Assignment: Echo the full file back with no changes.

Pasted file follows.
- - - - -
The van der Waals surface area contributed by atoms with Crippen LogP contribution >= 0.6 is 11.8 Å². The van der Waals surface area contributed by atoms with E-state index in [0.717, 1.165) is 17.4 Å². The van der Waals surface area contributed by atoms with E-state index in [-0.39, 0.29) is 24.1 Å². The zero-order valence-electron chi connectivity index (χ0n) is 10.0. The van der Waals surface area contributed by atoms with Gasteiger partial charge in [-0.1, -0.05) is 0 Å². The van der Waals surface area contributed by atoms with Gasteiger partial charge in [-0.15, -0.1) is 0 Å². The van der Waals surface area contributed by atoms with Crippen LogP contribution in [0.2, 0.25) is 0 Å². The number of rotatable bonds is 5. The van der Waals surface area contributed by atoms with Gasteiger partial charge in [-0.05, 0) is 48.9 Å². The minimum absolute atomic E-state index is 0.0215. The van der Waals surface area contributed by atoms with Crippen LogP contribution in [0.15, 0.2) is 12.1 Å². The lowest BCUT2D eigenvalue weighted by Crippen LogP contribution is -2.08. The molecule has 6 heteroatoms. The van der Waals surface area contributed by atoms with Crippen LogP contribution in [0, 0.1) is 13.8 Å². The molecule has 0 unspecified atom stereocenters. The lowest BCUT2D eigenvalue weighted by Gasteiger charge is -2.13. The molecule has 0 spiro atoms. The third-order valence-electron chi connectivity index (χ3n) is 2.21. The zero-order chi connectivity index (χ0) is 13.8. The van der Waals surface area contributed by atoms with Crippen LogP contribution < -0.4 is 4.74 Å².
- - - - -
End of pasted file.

The van der Waals surface area contributed by atoms with Crippen LogP contribution >= 0.6 is 11.8 Å². The van der Waals surface area contributed by atoms with E-state index in [0.717, 1.165) is 17.4 Å². The van der Waals surface area contributed by atoms with E-state index in [-0.39, 0.29) is 24.1 Å². The zero-order valence-electron chi connectivity index (χ0n) is 10.0. The van der Waals surface area contributed by atoms with Gasteiger partial charge in [-0.1, -0.05) is 0 Å². The van der Waals surface area contributed by atoms with Gasteiger partial charge in [-0.15, -0.1) is 0 Å². The van der Waals surface area contributed by atoms with Crippen LogP contribution in [0.2, 0.25) is 0 Å². The number of rotatable bonds is 5. The van der Waals surface area contributed by atoms with Gasteiger partial charge in [-0.05, 0) is 48.9 Å². The minimum absolute atomic E-state index is 0.0215. The van der Waals surface area contributed by atoms with Crippen LogP contribution in [0.15, 0.2) is 12.1 Å². The lowest BCUT2D eigenvalue weighted by Crippen LogP contribution is -2.08. The molecule has 6 heteroatoms. The van der Waals surface area contributed by atoms with Crippen LogP contribution in [0, 0.1) is 13.8 Å². The molecule has 0 unspecified atom stereocenters. The lowest BCUT2D eigenvalue weighted by Gasteiger charge is -2.13. The molecule has 0 spiro atoms. The third-order valence-electron chi connectivity index (χ3n) is 2.21. The zero-order chi connectivity index (χ0) is 13.8. The van der Waals surface area contributed by atoms with Crippen LogP contribution < -0.4 is 4.74 Å².